The Playbook Edition
Some weeks ago, I had to make some pragmatic decisions about a number of our games, including Soldier Kings: Pragmatic Sanction. Over the 25 years of two iterations of Avalanche Press, we’ve made some fairly boneheaded production decisions. We have to stop doing that, even when it involves a game I want to publish.
Soldier Kings: Pragmatic Sanction is just such a game. It’s a game for two to eight players, based on the 1740-1748 War of the Austrian Succession and using the same game engine as our old Soldier Kings: The Seven Years War game. It’s a topic that intrigues me and plays right into what was my research interest back in the day. And I like working with that game engine, which is very similar to Soldier Emperor and Indian Empires.
A game on the War of the Austrian Succession is unlikely to sell in the same numbers as our World War II naval and tank battle games. That’s just a given. Other publishers make games like that, because they’re at the mercy of what free-lance game designers give them. If they had their druthers, they’d make games filled with tanks, battleships and jet fighters instead of Prussian Giant Grenadiers.
As both designer and publisher, I have more control over both ends of that spectrum than most. And so, I’ve decided to use that ability and modify Pragmatic Sanction so it can be published without wrecking my poor little company’s finances.
We’ll do away with the box, and publish Pragmatic Sanction in Playbook format (our game-in-a-book package). Instead of playing cards, we’ll use tiles - which are used exactly the same way, but we can put them in the book in a flat sheet while the deck of cards won’t fit in the package. Since Pragmatic Sanction stands alone as a board game - you don’t need to own, or have ever played, Soldier Kings in order to play Pragmatic Sanction - then the tiles don’t have to match up with the cards from any other game. You don’t have to even be aware that the older game exists.
That said, Pragmatic Sanction is very similar to Soldier Kings, but the situation is very different. Sweden is a major power in Pragmatic Sanction while the Netherlands is not (it’s the other way around in Soldier Kings). Pragmatic Sanction takes place solely in Europe, as I wanted to maintain a tight focus on the issues surrounding the Austrian Succession.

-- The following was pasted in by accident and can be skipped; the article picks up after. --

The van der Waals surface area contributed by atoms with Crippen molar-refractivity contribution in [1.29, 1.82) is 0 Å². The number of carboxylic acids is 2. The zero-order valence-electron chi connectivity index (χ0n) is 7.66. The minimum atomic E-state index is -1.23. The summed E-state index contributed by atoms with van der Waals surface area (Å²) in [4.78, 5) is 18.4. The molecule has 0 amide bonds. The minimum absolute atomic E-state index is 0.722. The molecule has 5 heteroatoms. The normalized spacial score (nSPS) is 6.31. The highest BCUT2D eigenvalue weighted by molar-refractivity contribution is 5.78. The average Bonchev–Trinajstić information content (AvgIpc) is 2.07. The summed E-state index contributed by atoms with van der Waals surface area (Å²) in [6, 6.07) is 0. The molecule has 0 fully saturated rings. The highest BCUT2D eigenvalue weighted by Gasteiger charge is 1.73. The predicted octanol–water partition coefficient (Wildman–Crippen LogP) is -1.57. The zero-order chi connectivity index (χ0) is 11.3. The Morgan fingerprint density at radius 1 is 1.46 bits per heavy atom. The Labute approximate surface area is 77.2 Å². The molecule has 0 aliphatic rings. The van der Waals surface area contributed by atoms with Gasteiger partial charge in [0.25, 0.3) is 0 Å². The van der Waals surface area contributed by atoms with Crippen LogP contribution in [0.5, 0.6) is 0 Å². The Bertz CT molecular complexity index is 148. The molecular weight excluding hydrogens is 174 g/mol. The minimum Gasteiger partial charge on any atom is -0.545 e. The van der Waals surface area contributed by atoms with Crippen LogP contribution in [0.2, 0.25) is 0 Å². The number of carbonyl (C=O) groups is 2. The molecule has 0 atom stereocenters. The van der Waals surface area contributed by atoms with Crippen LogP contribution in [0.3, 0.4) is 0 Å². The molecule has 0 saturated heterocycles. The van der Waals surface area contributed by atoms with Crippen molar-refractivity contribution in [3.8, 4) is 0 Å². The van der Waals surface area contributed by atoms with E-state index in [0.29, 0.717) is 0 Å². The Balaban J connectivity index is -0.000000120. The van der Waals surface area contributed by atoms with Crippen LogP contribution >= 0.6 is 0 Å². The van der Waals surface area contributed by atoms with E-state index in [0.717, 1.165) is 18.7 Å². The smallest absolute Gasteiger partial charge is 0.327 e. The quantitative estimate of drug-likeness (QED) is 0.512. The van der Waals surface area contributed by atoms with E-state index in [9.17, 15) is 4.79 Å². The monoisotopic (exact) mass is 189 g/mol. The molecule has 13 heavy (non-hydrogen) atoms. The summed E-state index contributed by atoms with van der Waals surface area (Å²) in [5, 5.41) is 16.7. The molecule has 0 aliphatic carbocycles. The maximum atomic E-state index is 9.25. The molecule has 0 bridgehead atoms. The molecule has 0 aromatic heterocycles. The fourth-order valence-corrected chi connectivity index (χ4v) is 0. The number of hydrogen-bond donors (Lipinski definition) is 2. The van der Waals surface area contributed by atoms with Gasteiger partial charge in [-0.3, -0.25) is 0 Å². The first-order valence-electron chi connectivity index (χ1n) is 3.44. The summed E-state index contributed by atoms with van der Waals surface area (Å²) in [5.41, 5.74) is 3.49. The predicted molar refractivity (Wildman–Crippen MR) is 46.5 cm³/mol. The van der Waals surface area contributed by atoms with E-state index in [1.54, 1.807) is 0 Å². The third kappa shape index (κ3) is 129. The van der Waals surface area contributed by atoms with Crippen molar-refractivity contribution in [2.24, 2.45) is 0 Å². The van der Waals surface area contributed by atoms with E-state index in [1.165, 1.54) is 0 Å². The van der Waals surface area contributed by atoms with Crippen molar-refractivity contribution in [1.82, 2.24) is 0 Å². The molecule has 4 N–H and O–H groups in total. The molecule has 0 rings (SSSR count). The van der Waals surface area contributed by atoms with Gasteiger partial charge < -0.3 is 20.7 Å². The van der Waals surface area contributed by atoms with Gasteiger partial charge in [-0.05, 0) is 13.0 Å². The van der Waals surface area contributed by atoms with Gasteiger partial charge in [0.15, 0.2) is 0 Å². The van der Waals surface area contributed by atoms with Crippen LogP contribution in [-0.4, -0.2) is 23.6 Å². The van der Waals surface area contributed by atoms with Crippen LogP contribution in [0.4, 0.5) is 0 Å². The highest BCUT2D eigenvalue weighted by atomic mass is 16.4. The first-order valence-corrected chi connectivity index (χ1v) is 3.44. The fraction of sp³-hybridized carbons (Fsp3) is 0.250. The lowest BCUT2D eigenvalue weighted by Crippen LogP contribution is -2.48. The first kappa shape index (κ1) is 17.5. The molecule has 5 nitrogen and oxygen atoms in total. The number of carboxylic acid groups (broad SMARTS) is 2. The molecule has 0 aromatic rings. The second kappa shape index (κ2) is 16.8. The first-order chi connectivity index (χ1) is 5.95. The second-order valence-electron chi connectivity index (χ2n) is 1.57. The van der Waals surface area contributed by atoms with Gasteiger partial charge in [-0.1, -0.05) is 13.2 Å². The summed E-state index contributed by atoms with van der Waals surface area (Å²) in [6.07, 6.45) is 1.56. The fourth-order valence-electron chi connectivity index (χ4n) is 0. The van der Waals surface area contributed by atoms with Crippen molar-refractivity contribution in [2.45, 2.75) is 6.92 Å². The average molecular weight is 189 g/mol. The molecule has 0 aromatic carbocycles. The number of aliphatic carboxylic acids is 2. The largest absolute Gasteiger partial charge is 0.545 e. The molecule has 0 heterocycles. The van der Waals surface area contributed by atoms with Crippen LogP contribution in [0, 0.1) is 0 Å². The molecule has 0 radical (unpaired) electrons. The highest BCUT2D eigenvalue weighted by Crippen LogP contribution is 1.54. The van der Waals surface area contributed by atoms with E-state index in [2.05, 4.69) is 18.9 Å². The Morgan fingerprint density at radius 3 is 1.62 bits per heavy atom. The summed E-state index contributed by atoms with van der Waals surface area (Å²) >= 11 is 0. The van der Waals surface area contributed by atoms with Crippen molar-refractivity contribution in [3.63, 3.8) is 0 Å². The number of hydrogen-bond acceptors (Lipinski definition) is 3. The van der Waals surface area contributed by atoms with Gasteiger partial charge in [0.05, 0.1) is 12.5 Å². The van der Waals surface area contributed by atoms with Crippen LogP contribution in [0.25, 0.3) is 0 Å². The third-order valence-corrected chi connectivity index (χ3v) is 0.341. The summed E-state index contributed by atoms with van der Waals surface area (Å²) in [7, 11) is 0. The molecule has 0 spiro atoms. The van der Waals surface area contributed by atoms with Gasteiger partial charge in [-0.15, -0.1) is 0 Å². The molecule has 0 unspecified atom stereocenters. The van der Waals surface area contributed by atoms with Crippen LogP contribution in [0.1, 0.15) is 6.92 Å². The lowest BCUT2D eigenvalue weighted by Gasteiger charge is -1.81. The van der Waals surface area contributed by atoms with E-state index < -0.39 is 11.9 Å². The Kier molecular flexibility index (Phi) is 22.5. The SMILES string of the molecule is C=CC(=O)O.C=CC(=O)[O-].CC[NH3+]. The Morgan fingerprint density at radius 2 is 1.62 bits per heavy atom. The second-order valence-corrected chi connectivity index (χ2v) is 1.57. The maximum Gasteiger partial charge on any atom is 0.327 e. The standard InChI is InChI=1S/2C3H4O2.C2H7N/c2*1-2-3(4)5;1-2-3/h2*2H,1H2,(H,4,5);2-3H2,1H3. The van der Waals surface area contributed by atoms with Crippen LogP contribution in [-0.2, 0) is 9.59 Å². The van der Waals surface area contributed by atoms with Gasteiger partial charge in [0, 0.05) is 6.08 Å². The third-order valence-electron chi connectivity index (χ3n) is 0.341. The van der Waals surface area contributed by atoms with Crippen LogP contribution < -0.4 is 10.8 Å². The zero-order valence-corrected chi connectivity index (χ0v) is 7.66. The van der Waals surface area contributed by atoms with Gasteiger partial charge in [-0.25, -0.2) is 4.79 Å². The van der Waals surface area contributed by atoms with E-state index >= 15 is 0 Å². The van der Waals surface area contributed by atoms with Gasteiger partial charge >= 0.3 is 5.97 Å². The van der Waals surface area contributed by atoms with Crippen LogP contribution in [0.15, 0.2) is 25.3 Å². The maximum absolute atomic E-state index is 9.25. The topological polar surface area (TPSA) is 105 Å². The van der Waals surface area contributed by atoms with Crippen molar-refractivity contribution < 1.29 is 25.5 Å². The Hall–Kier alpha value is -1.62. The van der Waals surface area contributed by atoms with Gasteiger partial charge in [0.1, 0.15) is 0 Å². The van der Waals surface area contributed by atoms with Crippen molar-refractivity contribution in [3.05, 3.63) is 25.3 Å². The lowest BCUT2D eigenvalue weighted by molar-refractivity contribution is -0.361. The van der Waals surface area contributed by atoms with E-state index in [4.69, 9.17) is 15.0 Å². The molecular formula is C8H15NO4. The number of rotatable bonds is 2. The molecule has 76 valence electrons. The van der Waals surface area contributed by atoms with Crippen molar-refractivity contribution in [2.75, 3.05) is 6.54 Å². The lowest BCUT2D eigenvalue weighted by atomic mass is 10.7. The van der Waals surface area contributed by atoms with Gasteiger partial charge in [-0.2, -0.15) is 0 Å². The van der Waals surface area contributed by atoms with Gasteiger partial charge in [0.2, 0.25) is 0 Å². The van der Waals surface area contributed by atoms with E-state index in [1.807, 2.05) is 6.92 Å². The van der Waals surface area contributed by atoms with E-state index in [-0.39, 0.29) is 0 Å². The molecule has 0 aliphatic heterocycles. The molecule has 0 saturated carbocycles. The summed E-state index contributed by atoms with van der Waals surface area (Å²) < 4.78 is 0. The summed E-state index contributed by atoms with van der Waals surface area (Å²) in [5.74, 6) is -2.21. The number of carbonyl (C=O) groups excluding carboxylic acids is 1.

The short version of the war is that Emperor Charles VI ate a bad mushroom in the fall of 1740 and died. That’s also the backstory of Babar the Elephant, but I assure you, this is a thing that really happened. Charles’ 23-year-old daughter Maria Theresa inherited a patchwork of kingdoms, archduchies, principalities and similar lands in 1740. Most of Europe decided to strip her of as much property as they could: despite having agreed to the “Pragmatic Sanction” supporting Maria Theresa’s inheritance, Prussia, France, Spain and many of the German states attacked. After eight years of war, Maria Theresa still had almost all of her territories, and the crown of the Holy Roman Empire had been restored to the House of Habsburg.
Soldier Kings is a fun game, but I didn’t think it as good a simulation of the Seven Years’ War as it could have been. Austria went to war in 1756 primarily to recover Silesia, but in the standard game the Austrian player could garner the exact same benefit by capturing Ceylon. The major powers differed in terms of geography and force structure, and in the number of victory points needed, but seemed to lack flavor to me.